Monday 24 September 2018

'We will never beat the public's love for Michael', says Dermot

Making a house wheelchair-friendly for Michael was the stand-out TV show memory for Dermot Bannon
Making a house wheelchair-friendly for Michael was the stand-out TV show memory for Dermot Bannon
Dermot Bannon

Ireland's favourite architect Dermot Bannon has taken a trip down memory lane and recalled his favourite moments from hit show Room To Improve.

The series has had its fair share of stand-out moments but the one that made the biggest impact on Dermot was when he transformed the Malahide home of Barry McCabe and Ann Higgins into a wheelchair accessible house for then 12-year-old Michael.

Michael was a former student of Ann's who visited the couple while on respite from his residential care. The transformation aired in 2015 and it seems to have had quite an impact on viewers too.

"It's the one people talk to me about. They say, 'do you remember the little boy Michael?' What do you mean do I remember him? How could I forget him?" Dermot said.

The TV host doesn't think the show will ever top Michael's appearance.

"The public fell in love with Michael. That was the pinnacle of the public's engagement with the show and I don't think we'll ever beat it and do you know something? I don't think I ever want to beat it.


"He was so good and so unique. I'd love it if that was always seen as the nation's favourite show.

"I honestly can't see how we would ever make another one like it."

Michael made a second appearance on the programme in 2016 when Dermot paid a visit to three former clients to see how they were getting on.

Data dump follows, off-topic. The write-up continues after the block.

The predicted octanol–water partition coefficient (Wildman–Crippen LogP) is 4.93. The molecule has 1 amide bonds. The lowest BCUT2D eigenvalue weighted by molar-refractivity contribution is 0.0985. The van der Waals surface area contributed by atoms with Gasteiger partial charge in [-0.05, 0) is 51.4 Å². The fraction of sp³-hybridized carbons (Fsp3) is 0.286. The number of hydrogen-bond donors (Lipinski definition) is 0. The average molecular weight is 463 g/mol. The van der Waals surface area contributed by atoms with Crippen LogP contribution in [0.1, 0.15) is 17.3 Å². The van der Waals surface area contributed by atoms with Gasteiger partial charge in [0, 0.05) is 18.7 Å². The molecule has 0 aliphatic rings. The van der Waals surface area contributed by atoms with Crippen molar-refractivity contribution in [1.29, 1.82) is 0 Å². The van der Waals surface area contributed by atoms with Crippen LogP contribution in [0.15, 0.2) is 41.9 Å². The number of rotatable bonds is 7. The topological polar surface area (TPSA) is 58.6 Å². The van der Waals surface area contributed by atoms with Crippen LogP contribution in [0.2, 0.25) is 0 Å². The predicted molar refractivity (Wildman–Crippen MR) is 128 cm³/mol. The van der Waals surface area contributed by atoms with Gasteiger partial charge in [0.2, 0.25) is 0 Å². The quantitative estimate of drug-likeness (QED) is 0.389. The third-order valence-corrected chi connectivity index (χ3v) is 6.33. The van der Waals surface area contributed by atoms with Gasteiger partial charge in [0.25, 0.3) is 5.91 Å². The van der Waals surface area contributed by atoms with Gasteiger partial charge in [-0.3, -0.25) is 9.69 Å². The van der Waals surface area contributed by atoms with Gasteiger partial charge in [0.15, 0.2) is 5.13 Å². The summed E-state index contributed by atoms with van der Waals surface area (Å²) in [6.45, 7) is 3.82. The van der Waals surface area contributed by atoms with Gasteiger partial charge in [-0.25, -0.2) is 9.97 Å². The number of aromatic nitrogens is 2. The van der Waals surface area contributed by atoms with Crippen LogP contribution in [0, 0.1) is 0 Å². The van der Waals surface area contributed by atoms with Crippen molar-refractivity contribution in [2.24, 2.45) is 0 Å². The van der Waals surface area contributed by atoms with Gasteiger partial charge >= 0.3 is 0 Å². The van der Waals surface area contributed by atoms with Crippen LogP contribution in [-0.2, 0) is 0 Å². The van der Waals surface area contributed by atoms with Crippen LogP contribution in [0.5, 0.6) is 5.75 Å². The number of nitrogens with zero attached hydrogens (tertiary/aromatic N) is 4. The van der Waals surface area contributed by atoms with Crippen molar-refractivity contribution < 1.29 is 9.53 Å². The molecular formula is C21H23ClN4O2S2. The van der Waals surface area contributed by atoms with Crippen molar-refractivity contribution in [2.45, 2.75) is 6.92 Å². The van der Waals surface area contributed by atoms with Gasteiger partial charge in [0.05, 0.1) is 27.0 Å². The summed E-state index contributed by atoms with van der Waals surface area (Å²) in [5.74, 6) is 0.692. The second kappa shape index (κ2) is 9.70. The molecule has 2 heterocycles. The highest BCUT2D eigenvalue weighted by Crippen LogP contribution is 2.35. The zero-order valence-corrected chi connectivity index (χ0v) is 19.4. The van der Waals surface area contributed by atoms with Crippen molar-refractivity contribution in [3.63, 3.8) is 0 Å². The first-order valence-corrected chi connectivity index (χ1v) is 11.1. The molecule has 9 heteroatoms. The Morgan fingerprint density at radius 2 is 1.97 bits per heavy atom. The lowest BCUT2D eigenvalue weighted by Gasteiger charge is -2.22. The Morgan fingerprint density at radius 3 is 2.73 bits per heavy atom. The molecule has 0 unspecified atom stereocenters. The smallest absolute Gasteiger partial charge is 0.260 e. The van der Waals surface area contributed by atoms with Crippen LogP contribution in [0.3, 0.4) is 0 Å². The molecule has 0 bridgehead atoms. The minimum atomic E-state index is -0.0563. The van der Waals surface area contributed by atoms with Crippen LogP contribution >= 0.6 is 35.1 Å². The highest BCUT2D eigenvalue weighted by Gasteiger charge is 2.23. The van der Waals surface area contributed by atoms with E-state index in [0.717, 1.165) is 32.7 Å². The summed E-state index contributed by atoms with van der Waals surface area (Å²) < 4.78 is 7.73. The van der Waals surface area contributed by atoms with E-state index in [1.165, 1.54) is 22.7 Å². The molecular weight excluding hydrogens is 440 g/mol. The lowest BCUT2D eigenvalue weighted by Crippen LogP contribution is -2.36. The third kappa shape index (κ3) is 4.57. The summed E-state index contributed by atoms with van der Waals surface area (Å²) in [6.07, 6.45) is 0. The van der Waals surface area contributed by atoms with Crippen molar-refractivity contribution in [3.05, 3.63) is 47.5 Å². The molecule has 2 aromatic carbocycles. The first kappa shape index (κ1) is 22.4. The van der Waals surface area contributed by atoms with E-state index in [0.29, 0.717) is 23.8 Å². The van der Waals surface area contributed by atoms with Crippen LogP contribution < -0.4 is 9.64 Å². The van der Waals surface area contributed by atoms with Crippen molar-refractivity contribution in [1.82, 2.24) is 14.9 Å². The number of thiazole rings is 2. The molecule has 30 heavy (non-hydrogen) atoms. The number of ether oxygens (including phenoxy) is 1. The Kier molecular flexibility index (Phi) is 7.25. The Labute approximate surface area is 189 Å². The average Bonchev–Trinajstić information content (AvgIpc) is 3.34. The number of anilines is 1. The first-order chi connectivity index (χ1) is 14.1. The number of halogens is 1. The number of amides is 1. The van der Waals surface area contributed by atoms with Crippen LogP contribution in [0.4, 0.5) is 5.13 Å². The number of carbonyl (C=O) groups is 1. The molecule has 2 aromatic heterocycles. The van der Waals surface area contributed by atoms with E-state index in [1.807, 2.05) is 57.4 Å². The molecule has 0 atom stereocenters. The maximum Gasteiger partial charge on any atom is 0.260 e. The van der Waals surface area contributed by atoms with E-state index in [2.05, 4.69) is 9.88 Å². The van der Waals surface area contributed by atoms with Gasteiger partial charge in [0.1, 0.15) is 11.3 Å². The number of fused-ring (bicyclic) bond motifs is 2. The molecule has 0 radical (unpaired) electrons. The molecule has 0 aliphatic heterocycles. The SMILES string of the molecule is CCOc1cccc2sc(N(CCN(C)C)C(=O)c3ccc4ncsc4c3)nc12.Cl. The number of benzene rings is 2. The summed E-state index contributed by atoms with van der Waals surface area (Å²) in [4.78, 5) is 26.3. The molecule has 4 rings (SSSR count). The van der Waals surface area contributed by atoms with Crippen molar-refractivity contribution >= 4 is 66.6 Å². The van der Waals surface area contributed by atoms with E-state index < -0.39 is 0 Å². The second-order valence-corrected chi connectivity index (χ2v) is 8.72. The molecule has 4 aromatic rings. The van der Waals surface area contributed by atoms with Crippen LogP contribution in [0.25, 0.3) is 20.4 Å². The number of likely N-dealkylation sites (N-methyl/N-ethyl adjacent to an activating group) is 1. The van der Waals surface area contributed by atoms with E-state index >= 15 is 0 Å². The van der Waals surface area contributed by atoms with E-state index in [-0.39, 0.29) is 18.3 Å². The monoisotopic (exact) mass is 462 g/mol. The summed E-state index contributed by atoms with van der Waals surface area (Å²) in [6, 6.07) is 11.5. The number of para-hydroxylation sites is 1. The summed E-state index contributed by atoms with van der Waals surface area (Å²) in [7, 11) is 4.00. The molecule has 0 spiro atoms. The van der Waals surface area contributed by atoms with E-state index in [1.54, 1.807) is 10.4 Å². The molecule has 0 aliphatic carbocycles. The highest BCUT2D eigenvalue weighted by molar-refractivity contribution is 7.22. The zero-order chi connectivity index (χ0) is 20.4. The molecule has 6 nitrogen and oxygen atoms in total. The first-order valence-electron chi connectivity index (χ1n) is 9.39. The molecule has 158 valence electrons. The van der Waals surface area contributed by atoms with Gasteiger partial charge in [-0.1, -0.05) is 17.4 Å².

Viewers learned that Michael had spent Christmas time with Ann and Barry and now goes to visit their house almost every weekend.

Michael was impressed with the changes Dermot made to the house and said it made his day-to-day life easier.

"It has made a difference. It's easier than it was before. I don't have to ask anybody for help, I just do it on my own. It's all perfect for me now," he said.

Another memorable moment for Dermot came in the form of perfectionist pilot Ian.

Ian remained unconvinced about Dermot's vision to build a massive concrete feature wall in an attempt to put a contemporary stamp on a 1930s property in Drogheda, Co Louth.

"Ian was polite and was used to dealing with millimetres. There was no room for error," Dermot said.

"I was building this concrete wall that is an organic man-made material. It's never going to be perfect.

"I like that, I like when there's bubbles in it and you can see it's unique but Ian couldn't get that."


Dermot also recalled the time he discovered a "monster" living in the walls of an 1850's coach house in Maynooth.

The "monster" turned out to be fungus but it was still a bit of a stomach-churning challenge for the team.

But by the time they had finished renovating the house, the fungus was a distant memory.

Room To Improve airs on Sundays on RTE One at 9.35pm

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